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A new development at the counter unmanned vehicle arena. The Estonian military expects to demonstrate a prototype of its Shark counter-unmanned aerial vehicle (C-UAV) system in the August/September timeframe with Marduk Technologies.

Currently, the Shark is planned to be used to combat quadcopter UAVs with an aim to expand the capability to small fixed-wing platforms, which are generally faster targets.

Rather than providing a jamming function ,the case with many C-UAV technologies, Shark seeks to disrupt the effectiveness of an adversary’s platform by denying the visual reconnaissance and flight control aspects brought through its optical sensors.

Due to the wide field-of-view that is typical of the cameras carried by commercially available quadcopters, the company stated that the laser can be effective even if it does not directly hit the aircraft’s payload; a 1 km engagement range is an initial target for Shark. Indrek Seppo, Marduk Technologies’ CEO, told Janes.com that a UAV-based Shark is also in the long-term roadmap for the development of the system, as is a portable configuration that could be carried and deployed in the field.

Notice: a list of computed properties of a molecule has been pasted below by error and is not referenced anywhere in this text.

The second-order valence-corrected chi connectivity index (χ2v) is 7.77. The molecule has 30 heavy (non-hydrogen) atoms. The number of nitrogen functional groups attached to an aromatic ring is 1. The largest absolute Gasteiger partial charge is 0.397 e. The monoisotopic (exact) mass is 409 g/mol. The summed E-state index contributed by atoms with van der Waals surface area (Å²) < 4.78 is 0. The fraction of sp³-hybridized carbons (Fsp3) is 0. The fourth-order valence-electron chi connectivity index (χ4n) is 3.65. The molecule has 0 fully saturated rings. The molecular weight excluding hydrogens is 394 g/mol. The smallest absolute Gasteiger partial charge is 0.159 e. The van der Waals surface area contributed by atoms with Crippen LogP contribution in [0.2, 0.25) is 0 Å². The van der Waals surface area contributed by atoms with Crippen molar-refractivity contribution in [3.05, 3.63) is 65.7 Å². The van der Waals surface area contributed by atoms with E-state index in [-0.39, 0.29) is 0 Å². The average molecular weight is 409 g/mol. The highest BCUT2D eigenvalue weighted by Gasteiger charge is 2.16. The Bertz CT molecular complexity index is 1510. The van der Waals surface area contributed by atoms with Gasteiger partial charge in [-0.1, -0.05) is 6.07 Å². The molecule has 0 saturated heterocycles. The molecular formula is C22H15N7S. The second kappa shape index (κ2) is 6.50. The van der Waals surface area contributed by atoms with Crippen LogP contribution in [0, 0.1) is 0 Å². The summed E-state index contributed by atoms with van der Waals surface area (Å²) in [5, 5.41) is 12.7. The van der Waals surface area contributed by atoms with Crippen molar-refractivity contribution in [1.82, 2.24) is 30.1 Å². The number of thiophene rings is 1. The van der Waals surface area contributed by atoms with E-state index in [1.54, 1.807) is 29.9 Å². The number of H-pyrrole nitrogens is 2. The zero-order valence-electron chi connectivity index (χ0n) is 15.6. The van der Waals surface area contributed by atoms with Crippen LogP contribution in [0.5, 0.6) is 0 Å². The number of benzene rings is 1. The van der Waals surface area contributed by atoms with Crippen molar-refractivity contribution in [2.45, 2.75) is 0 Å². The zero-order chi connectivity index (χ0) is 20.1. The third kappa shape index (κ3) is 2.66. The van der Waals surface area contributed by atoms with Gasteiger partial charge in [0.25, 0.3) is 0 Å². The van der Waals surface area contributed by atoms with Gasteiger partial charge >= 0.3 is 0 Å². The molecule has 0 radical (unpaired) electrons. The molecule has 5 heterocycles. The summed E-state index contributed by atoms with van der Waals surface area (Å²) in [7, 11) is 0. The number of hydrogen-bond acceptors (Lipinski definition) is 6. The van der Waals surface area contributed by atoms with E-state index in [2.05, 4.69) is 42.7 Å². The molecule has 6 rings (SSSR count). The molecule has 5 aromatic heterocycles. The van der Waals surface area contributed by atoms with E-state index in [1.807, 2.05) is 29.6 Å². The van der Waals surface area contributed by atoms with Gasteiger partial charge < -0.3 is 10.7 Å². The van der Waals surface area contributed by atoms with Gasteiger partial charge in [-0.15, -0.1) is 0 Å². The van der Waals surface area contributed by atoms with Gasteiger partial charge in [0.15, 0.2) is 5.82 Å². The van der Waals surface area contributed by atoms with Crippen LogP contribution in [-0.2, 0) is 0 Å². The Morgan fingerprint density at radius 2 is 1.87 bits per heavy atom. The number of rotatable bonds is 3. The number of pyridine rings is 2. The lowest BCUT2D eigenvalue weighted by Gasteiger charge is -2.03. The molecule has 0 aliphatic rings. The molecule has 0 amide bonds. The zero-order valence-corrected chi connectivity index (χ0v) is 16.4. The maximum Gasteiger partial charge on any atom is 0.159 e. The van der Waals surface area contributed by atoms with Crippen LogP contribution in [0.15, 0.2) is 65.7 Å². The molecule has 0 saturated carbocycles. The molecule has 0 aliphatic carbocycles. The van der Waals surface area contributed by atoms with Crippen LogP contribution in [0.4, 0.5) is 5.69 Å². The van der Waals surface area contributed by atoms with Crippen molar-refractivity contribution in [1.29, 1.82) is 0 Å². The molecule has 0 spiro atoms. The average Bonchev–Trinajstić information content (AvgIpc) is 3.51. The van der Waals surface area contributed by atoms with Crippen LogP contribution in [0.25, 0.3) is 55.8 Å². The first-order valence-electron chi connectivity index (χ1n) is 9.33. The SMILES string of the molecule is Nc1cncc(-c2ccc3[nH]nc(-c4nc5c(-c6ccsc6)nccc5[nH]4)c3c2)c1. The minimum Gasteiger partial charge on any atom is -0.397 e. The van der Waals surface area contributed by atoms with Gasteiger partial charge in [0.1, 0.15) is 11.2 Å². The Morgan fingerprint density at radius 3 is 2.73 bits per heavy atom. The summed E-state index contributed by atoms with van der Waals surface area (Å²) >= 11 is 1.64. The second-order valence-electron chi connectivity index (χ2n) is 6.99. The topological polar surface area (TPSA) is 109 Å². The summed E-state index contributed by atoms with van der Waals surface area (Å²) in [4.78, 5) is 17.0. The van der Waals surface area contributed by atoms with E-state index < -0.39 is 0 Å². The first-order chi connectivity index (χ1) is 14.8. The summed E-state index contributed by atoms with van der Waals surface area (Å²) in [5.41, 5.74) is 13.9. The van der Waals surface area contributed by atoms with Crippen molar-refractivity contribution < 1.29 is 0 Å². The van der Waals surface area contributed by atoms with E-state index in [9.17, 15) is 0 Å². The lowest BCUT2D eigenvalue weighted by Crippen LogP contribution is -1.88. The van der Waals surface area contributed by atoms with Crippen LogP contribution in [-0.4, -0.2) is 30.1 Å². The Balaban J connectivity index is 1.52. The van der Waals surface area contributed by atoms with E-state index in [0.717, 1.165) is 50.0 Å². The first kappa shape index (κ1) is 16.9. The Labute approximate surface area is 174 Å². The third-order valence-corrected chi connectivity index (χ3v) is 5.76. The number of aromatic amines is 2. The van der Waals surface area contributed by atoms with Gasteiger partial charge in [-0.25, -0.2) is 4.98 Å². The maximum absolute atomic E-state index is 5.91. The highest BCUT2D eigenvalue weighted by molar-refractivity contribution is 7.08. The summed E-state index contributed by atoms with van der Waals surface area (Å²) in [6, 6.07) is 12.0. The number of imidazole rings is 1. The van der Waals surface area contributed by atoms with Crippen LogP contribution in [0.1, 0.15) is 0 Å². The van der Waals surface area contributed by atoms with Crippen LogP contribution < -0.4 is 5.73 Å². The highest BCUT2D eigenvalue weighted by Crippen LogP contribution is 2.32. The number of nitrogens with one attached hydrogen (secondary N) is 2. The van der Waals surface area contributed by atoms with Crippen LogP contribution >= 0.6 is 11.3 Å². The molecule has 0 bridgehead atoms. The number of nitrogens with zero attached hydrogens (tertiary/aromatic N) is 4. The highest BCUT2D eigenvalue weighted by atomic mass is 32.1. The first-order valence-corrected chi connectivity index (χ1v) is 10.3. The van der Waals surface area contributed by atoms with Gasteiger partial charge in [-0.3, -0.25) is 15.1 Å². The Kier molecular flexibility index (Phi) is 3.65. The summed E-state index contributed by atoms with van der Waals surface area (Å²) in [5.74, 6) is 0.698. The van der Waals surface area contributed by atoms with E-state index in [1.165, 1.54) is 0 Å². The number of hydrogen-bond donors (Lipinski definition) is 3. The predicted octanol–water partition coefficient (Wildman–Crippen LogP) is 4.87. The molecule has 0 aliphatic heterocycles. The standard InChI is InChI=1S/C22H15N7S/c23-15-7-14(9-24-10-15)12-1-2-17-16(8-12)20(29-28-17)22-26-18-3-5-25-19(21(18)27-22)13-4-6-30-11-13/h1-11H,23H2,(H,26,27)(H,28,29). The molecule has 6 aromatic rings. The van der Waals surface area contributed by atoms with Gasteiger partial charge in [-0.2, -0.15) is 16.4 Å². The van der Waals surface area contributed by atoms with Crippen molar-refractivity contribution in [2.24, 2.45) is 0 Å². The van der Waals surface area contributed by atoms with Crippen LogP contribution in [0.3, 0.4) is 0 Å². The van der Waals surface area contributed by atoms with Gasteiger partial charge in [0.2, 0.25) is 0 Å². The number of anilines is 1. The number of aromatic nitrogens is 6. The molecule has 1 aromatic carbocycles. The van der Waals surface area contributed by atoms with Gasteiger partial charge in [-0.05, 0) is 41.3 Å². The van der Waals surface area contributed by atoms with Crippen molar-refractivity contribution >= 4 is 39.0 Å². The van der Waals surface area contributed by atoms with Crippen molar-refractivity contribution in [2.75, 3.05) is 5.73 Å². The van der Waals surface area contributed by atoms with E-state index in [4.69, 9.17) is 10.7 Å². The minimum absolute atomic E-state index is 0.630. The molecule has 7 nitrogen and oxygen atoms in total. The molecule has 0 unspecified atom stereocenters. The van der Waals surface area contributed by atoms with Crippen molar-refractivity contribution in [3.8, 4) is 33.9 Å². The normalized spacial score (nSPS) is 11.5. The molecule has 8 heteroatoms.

The concept of operations for Shark is basically a network of systems providing a wide-area defensive capability, with an electro-optical system cued to a target following the initial detection by another sensor, which is tracked by Shark and ultimately engaged by the laser; the system will also offer utility against swarming UAVs. Shark will be able to distinguish between UAVs and false targets, such as birds.

Seppo added that the testing of limited aspects of the system will focus on Shark’s electro-optical (EO) tracking technology and that they’re working to extend the range of the system’s UAV detection capability.